UAWD had taken advantage of the corruption charges against a number of the union’s Administration Caucus leaders to push for direct election of international officers, rather than have them be voted on by selected convention delegates.
TDU had also been able to establish itself and grow by winning the right to elect International officers in the Teamsters when the government sued the corrupt old guard leadership. It was very impressive what UAWD had been able to accomplish in just about four years — including things that it had taken TDU about 45 years to accomplish — but pathbreakers often have a much tougher road to hoe than those that follow.
Indeed, Fain expressly recognized that and cited TDU as the template for the success he and the UAWD were able to achieve in the UAW. But Fain, like O‘Brien, did not simply focus on the recent contract successes of their respective unions had, but also on using that success as a springboard for further organizing.
Specifically, he pointed to the increased wages being offered by non-union automakers Toyota and Honda (Kia climbed aboard that bandwagon after the convention ended), and called that a “UAW bump.”
More generally, Fain spoke of the struggles beyond the auto sector, seeing the current rise in union activity as presaging an extended fight between what he characterized as the “working class against the billionaire class.” That message was well-received by those in attendance.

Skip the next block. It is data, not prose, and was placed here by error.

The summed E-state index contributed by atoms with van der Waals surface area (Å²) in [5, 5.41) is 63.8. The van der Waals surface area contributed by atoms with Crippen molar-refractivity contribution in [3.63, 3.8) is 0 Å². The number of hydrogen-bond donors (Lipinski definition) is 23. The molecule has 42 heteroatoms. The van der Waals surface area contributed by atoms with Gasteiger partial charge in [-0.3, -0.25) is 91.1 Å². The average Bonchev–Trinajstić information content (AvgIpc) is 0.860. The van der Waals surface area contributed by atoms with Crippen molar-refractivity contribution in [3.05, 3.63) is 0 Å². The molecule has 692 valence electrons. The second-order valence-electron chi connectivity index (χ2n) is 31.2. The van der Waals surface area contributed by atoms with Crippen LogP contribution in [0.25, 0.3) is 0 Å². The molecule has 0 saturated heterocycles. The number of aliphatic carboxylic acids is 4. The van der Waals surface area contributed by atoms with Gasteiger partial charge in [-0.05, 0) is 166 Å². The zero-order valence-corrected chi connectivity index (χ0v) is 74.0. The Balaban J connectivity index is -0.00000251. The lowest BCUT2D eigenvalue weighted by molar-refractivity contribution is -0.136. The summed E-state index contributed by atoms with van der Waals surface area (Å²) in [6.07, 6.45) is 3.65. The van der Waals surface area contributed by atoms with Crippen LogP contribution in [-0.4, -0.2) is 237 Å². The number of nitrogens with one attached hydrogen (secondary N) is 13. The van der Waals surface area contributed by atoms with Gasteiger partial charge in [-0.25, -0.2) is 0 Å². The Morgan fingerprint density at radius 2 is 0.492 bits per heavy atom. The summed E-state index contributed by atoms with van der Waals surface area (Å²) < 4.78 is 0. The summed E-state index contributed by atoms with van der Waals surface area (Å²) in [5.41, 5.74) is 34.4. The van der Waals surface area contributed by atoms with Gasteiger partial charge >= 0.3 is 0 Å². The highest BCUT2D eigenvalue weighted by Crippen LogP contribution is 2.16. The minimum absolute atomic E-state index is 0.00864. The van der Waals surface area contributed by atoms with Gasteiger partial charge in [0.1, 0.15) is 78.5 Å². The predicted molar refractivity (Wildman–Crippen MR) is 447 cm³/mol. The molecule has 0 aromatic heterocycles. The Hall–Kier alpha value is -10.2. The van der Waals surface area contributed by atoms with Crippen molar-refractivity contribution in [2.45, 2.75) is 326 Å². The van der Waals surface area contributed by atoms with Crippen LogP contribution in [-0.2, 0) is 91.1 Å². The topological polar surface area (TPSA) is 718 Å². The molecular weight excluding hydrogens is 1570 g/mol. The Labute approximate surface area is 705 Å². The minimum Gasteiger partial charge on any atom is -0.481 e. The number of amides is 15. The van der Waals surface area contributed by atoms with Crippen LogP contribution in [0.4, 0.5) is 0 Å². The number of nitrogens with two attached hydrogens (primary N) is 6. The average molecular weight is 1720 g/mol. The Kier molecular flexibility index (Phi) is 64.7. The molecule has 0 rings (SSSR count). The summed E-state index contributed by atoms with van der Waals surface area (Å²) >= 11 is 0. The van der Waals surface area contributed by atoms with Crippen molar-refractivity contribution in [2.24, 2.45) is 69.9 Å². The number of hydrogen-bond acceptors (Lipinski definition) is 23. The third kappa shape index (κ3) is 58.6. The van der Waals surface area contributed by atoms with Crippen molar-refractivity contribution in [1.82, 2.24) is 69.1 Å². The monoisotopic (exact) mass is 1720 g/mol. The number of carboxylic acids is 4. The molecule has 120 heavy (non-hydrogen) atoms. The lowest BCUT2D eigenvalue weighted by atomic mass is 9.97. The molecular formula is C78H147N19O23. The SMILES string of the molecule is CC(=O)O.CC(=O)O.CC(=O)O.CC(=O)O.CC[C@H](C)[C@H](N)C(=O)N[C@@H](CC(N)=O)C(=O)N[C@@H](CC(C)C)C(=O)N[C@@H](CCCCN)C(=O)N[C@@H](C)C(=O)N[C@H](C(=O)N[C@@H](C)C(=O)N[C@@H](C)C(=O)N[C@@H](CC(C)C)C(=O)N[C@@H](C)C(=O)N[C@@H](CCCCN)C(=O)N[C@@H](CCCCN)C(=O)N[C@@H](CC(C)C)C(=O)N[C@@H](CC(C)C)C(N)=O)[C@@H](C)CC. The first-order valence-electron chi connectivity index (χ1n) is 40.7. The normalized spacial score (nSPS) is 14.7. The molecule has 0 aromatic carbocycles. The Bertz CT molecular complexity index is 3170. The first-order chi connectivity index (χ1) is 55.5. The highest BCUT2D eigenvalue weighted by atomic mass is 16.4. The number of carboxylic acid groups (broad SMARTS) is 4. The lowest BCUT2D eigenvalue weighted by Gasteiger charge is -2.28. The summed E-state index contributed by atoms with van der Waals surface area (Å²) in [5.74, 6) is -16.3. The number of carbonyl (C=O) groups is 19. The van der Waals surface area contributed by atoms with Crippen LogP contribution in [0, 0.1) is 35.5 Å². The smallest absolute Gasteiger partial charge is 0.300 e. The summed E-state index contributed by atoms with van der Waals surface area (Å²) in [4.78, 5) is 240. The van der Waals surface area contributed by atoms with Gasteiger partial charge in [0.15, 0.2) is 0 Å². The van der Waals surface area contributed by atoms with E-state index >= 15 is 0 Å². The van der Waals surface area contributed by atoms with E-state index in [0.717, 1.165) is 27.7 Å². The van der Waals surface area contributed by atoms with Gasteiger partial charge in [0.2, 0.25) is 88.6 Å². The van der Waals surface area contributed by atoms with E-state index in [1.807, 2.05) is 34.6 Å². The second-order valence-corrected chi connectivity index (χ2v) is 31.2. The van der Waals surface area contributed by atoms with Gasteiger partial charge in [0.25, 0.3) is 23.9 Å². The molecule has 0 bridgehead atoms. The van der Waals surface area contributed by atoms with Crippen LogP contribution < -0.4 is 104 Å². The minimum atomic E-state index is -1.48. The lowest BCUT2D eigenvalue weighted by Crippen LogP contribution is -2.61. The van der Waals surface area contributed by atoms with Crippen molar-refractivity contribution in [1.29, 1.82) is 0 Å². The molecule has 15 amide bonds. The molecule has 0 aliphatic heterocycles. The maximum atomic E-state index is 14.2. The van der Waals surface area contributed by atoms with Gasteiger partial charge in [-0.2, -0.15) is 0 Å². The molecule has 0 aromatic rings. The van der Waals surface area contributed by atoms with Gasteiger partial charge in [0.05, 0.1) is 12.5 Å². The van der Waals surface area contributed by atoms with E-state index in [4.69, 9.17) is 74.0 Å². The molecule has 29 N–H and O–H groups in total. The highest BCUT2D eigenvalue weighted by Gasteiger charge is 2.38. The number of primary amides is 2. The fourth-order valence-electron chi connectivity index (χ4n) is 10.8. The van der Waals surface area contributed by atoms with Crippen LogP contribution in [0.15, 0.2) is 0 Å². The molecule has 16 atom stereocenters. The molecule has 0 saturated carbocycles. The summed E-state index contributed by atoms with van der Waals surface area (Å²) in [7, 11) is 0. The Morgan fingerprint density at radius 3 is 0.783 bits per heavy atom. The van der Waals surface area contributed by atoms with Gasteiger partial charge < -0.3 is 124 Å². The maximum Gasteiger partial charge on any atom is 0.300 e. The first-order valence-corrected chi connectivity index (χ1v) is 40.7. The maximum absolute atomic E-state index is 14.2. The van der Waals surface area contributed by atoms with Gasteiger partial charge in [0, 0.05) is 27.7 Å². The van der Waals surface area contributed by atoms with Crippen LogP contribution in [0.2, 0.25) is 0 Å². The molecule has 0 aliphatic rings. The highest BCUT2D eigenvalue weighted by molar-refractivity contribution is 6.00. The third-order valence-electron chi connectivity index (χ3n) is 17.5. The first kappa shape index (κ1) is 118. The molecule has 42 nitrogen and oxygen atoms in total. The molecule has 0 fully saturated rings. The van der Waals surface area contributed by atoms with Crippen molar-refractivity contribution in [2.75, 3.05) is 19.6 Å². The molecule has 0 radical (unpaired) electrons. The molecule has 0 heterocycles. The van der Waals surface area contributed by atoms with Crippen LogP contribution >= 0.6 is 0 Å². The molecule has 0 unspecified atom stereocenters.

To highlight the struggles being undertaken by other unions, Lindsey Dougherty, the Western Region IBT Vice-President who also serves as Director of the Motion Picture Division, talked about how the IBT had been a force for solidarity in both the writers’ and actors’ strikes by honoring picket lines and building cross-union power. Those strikes were both successfully resolved after the convention had closed.
While the speakers were an inspirational focus for this convention, the real work of the gathering was on the extensive workshops available to attendees. Six workshops focused on how to keep developing activism and leadership skills among UPS members, i.e. winning grievances, enforcing the contract, and building power at the base.